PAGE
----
In 1992, after a four-year hiatus, Fresh joined MC Hammer's label Bust It Records and issued the album Doin' What I Gotta Do, a commercial failure despite some minor acclaim for the single "Bustin' Out (On Funk)", which sampled Rick James's 1979 single "Bustin' Out".

In 1993, Fresh found a new home at Island Records-affiliated label Gee Street. However, he only released one single containing three songs: "I-ight (Alright)" (the main track), "Bounce" and "Freaks". Although "I-ight" (which originated the now-famous club chant "Heyyyyyy, YO!... I-iiiiight?") was slated to become the first major hit for Doug E. Fresh in five years, it was almost immediately overshadowed by "Freaks", a dancehall tune beatboxed entirely by Doug E. Fresh and vocalized mainly by his protégé, a Brooklyn-born Jamaican teenage newcomer named Vicious. The song received major radio and club play, followed by video play in early 1994. Vicious would soon ink a deal with Sony Music's Epic Records for three years, although he would only release one album, Destination Brooklyn.

In 1995, Slick Rick and Doug E. Fresh reunited for a track on an album titled Play, which received positive reviews. Also on the Play album was "Freak It Out", which featured Uncle Luke, was produced by platinum producer Frankie Cutlass and appeared on the Don't Be a Menace to South Central While Drinking Your Juice in the Hood soundtrack. Play was certified gold by the RIAA.

Post Play (2007–present)

On May 23, 2007, he performed variations on "The Show" with finalist Blake Lewis on the sixth-season finale of American Idol, the first ever hip-hop performance on the show.

In 2010, Fresh resurfaced when rap group Cali Swag District brought back some of his trademark dance moves for their song "Teach Me How to Dougie." Members of Cali Swag District saw Texas college students doing a local dance created in Dallas called the "D-Town Boogie". They recognized it as a modified version of Fresh's dance moves and created a song that would feature the dance and would also give Fresh his due credit.

On June 27, 2010, Fresh performed with Cali Swag District on "Teach Me How to Dougie" at the BET Awards pre-show. He also performed a concert called "The Show" at the Paradise Theater on August 12, 2010. On November 8, 2010, Fresh appeared at the Soul Train Awards, where he taught CNN anchor Wolf Blitzer how to Dougie on stage as part of the show. On December 10, 2010, Fresh appeared on ESPN First Take to speak about the phenomenon of the Dougie as a sports celebration and voted on the best sports-related Dougie dances, selecting that of host Skip Bayless, though he rated Wolf Blitzer's Dougie at the Soul Train Awards as better but with no sports association.

On October 28, 2011, Fresh performed at the Paradise Theater in a concert to benefit New York City's public hospitals; the show was part of "STAT! for NYC's Public Hospitals" to raise funds to reduce gun violence. On July 9, 2012, Fresh served as a celebrity judge on the Apollo Live TV show. Beginning May 25, 2013, Fresh hosted a classic hip-hop and R&B show called "The Show" on New York's 107.5 WBLS, which aired 9:00-11:00 p.m. Saturday nights until the final broadcast on December 31, 2016.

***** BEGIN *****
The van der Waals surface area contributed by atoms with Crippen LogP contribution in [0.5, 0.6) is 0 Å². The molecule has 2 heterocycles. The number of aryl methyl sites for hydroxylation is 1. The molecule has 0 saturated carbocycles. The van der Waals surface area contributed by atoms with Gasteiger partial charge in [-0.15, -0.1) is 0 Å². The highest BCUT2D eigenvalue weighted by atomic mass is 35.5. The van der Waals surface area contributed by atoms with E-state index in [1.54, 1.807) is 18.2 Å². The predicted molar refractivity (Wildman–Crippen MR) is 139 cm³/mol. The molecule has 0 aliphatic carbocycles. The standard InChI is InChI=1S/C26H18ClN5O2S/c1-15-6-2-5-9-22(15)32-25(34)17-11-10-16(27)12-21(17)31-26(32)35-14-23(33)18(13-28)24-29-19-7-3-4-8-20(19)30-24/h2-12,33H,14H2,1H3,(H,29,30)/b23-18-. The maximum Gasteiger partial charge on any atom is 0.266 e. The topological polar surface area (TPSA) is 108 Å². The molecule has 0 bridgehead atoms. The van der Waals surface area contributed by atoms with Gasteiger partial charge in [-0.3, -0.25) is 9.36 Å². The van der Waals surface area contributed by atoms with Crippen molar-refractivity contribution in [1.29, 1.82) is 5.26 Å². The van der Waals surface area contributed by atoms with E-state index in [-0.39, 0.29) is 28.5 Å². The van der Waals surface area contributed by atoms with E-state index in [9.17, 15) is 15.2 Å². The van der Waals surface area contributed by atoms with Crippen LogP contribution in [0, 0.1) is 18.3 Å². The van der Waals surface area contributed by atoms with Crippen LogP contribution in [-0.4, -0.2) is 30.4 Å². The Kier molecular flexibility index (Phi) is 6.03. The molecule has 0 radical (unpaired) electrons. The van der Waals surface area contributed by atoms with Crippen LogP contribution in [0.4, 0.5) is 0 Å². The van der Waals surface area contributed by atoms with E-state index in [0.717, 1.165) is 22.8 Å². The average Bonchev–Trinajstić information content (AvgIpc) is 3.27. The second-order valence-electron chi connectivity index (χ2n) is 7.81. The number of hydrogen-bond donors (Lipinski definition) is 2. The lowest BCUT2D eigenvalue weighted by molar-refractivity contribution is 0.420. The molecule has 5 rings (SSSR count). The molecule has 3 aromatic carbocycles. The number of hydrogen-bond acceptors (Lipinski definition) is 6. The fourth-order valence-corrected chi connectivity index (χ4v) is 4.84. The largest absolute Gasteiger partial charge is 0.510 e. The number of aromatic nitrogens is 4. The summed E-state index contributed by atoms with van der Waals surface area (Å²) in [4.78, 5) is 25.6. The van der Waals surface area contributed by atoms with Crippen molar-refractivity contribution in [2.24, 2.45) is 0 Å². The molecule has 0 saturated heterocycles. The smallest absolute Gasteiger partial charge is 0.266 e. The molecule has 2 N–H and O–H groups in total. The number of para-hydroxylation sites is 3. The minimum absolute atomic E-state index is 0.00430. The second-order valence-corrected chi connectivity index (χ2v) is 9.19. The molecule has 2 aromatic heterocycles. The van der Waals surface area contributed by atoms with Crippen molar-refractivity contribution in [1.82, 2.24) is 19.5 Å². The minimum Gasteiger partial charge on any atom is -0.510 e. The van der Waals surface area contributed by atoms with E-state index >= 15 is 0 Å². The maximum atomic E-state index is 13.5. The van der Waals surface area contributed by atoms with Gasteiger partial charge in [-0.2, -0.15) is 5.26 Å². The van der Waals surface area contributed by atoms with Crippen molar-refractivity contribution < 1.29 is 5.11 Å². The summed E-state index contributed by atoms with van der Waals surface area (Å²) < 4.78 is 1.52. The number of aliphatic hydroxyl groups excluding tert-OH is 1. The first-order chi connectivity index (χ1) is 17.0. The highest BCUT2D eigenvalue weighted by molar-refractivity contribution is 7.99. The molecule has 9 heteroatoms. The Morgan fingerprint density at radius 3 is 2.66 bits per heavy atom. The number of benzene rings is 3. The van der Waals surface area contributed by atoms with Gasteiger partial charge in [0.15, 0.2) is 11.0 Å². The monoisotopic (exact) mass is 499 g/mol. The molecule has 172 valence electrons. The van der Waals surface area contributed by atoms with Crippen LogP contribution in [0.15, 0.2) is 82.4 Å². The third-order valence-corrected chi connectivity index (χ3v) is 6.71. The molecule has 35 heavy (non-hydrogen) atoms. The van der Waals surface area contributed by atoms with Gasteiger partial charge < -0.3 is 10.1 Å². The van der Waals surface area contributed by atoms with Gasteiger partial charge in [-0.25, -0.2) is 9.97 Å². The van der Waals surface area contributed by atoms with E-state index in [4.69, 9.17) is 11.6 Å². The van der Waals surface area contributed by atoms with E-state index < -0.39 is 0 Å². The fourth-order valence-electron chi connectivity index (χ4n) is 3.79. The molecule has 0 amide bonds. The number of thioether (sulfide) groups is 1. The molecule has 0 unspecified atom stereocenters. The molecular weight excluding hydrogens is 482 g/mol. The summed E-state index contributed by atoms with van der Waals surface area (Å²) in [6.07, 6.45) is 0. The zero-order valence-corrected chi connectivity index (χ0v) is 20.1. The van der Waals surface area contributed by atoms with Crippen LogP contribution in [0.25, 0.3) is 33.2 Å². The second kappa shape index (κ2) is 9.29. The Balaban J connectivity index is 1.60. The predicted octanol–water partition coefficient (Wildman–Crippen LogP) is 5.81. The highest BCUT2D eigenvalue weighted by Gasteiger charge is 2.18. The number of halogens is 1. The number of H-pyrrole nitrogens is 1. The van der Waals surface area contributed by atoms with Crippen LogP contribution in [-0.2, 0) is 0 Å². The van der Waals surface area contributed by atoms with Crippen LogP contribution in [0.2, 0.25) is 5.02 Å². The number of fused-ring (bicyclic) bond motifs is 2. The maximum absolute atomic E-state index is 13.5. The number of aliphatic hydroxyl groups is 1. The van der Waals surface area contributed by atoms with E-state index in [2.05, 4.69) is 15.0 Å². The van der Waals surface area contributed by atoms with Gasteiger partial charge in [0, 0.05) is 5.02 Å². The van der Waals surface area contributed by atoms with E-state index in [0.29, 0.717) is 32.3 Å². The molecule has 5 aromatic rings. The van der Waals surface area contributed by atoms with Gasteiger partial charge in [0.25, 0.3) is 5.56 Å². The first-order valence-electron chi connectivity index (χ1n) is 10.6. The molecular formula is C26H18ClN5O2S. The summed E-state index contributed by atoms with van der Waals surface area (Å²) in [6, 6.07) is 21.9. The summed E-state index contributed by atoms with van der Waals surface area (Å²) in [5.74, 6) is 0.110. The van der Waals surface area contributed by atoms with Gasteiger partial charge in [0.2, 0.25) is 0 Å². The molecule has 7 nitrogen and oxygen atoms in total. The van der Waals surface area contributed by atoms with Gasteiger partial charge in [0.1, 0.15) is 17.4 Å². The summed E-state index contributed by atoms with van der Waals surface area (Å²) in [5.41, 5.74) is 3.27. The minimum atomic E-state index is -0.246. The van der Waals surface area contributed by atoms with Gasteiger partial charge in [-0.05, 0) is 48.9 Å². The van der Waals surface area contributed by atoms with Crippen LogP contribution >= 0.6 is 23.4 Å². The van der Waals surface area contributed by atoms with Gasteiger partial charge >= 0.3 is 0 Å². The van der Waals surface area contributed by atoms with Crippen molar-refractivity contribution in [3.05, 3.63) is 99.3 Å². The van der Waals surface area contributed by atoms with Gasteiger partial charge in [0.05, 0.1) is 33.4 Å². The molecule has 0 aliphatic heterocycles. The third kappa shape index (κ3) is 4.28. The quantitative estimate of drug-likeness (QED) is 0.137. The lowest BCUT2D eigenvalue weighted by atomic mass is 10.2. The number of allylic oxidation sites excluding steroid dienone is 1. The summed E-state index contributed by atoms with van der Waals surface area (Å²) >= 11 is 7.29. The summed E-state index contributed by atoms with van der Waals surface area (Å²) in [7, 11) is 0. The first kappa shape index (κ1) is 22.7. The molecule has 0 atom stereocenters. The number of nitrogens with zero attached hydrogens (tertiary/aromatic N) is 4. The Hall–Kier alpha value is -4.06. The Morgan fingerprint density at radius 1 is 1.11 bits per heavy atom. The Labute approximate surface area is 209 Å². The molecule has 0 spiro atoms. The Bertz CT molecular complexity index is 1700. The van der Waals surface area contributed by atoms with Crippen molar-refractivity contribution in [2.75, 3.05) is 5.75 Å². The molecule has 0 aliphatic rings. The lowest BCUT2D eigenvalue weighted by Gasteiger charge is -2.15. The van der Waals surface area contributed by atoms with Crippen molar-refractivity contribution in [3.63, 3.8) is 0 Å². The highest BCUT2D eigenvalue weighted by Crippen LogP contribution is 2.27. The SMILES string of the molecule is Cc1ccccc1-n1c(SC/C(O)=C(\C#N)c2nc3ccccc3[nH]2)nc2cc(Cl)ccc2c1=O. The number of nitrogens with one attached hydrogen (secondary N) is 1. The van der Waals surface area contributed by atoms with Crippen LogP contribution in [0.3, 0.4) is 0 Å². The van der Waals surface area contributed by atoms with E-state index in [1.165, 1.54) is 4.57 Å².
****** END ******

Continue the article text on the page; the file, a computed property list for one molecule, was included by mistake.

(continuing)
Fresh served as a guest mentor to Jeff Dye and Joe Jonas, and performed with them, on the show I Can Do That on June 30, 2015.

On September 24, 2021, he released his first full-length album since 1995, titled This One's for Chuck Brown: Doug E. Fresh Salutes The Godfather of Go-Go.

Personal life

Fresh is a member of the Church of Scientology. He performed for a large audience at the Scientology Celebrity Center's Anniversary Gala in 2004. He also performed two tracks on the Scientology music album The Joy of Creating (other artists appearing included Isaac Hayes, Chick Corea, Edgar Winter and Carl Anderson).

In April 2007, a storefront for Doug E.'s Chicken and Waffles appeared at the corner of 132nd Street and Adam Clayton Powell Boulevard in Harlem. Work continued on the location for over three years until the eatery finally opened its doors in November 2010. The inspiration to open came from Sylvia's The location closed permanently in 2015. In 2013 he had plans of opening a 2nd restaurant. Fresh has stated he has a club called Fresh.

In 2008 Fresh dealt with foreclosure with $3.5 million in unpaid mortgages on 3 homes, several thousands in credit card debt, and a tax lien issued from the IRS.

Fresh has a foundation called Hip Hop Public Health and has been the spokesperson for the Hip Hop Public Health Education Center at Harlem Hospital Center.

Fresh has six sons and manages Square Off, the hip-hop group of his sons Dayquan "Slim" Davis and Solomon "Trips" Davis. Square Off released their debut CD entitled Money, Moet & Memories in June 2011. The digital-only release was orchestrated completely by the brothers with little assistance from their father. "When he is involved in something, that's us coming to him...mainly everything we do is our concepts, our own direction," Slim said to the New York Daily News.

In 2019 he filed a $1 million lawsuit with a property developer over a delayed construction project impacting his quality of life as a neighbour.


Studio albums

  • Oh, My God! (1986)
  • The World's Greatest Entertainer (1988)
  • Doin' What I Gotta Do (1992)
  • Play (1995)
  • This One's for Chuck Brown: Doug E. Fresh Salutes The Godfather of Go-Go (2021)

See also